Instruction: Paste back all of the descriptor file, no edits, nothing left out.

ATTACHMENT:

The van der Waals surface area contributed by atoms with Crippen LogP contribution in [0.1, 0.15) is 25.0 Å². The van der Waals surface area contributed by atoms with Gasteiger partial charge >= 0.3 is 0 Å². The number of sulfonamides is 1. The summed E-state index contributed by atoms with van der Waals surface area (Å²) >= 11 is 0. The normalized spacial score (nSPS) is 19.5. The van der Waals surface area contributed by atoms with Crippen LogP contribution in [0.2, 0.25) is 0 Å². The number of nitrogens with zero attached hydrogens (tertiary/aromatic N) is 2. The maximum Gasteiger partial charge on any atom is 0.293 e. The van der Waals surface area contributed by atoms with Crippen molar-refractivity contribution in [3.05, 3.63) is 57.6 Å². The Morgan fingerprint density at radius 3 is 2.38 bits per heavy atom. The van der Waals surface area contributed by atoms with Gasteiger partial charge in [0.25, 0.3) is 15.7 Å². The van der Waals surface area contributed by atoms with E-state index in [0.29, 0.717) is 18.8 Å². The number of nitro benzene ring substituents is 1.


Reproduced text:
The van der Waals surface area contributed by atoms with Crippen LogP contribution in [0.1, 0.15) is 25.0 Å². The van der Waals surface area contributed by atoms with Gasteiger partial charge >= 0.3 is 0 Å². The number of sulfonamides is 1. The summed E-state index contributed by atoms with van der Waals surface area (Å²) >= 11 is 0. The normalized spacial score (nSPS) is 19.5. The van der Waals surface area contributed by atoms with Crippen LogP contribution in [0.2, 0.25) is 0 Å². The number of nitrogens with zero attached hydrogens (tertiary/aromatic N) is 2. The maximum Gasteiger partial charge on any atom is 0.293 e. The van der Waals surface area contributed by atoms with Crippen molar-refractivity contribution in [3.05, 3.63) is 57.6 Å². The Morgan fingerprint density at radius 3 is 2.38 bits per heavy atom. The van der Waals surface area contributed by atoms with Gasteiger partial charge in [0.25, 0.3) is 15.7 Å². The van der Waals surface area contributed by atoms with E-state index in [0.29, 0.717) is 18.8 Å². The number of nitro benzene ring substituents is 1.